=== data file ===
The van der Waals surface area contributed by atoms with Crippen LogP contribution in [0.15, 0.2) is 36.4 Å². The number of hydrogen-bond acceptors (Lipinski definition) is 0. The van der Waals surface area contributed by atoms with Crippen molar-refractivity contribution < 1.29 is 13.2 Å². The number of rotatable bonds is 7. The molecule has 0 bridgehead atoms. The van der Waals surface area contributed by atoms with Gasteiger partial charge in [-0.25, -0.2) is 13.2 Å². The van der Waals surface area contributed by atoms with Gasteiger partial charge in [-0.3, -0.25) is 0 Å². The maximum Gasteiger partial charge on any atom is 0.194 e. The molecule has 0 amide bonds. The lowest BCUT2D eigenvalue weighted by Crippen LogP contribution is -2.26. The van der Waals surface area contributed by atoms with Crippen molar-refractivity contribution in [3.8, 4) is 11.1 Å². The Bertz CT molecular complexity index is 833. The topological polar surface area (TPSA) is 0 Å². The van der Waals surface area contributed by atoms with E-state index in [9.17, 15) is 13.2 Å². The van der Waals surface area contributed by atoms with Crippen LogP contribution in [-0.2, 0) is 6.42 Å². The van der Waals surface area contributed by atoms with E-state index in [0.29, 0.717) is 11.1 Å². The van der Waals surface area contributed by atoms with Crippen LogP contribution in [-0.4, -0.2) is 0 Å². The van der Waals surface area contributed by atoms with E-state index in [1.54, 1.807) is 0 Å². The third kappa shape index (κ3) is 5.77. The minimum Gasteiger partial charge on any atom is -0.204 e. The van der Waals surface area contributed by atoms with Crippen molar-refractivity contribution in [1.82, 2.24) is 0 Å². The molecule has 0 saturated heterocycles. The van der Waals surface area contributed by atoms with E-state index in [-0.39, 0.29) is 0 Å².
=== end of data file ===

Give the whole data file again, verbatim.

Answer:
The van der Waals surface area contributed by atoms with Crippen LogP contribution in [0.15, 0.2) is 36.4 Å². The number of hydrogen-bond acceptors (Lipinski definition) is 0. The van der Waals surface area contributed by atoms with Crippen molar-refractivity contribution < 1.29 is 13.2 Å². The number of rotatable bonds is 7. The molecule has 0 bridgehead atoms. The van der Waals surface area contributed by atoms with Gasteiger partial charge in [-0.25, -0.2) is 13.2 Å². The van der Waals surface area contributed by atoms with Gasteiger partial charge in [-0.3, -0.25) is 0 Å². The maximum Gasteiger partial charge on any atom is 0.194 e. The molecule has 0 amide bonds. The lowest BCUT2D eigenvalue weighted by Crippen LogP contribution is -2.26. The van der Waals surface area contributed by atoms with Crippen molar-refractivity contribution in [3.8, 4) is 11.1 Å². The Bertz CT molecular complexity index is 833. The topological polar surface area (TPSA) is 0 Å². The van der Waals surface area contributed by atoms with E-state index in [9.17, 15) is 13.2 Å². The van der Waals surface area contributed by atoms with Crippen LogP contribution in [-0.2, 0) is 6.42 Å². The van der Waals surface area contributed by atoms with E-state index in [0.29, 0.717) is 11.1 Å². The van der Waals surface area contributed by atoms with Crippen LogP contribution in [-0.4, -0.2) is 0 Å². The van der Waals surface area contributed by atoms with E-state index in [1.54, 1.807) is 0 Å². The third kappa shape index (κ3) is 5.77. The minimum Gasteiger partial charge on any atom is -0.204 e. The van der Waals surface area contributed by atoms with Crippen molar-refractivity contribution in [1.82, 2.24) is 0 Å². The molecule has 0 saturated heterocycles. The van der Waals surface area contributed by atoms with E-state index in [-0.39, 0.29) is 0 Å².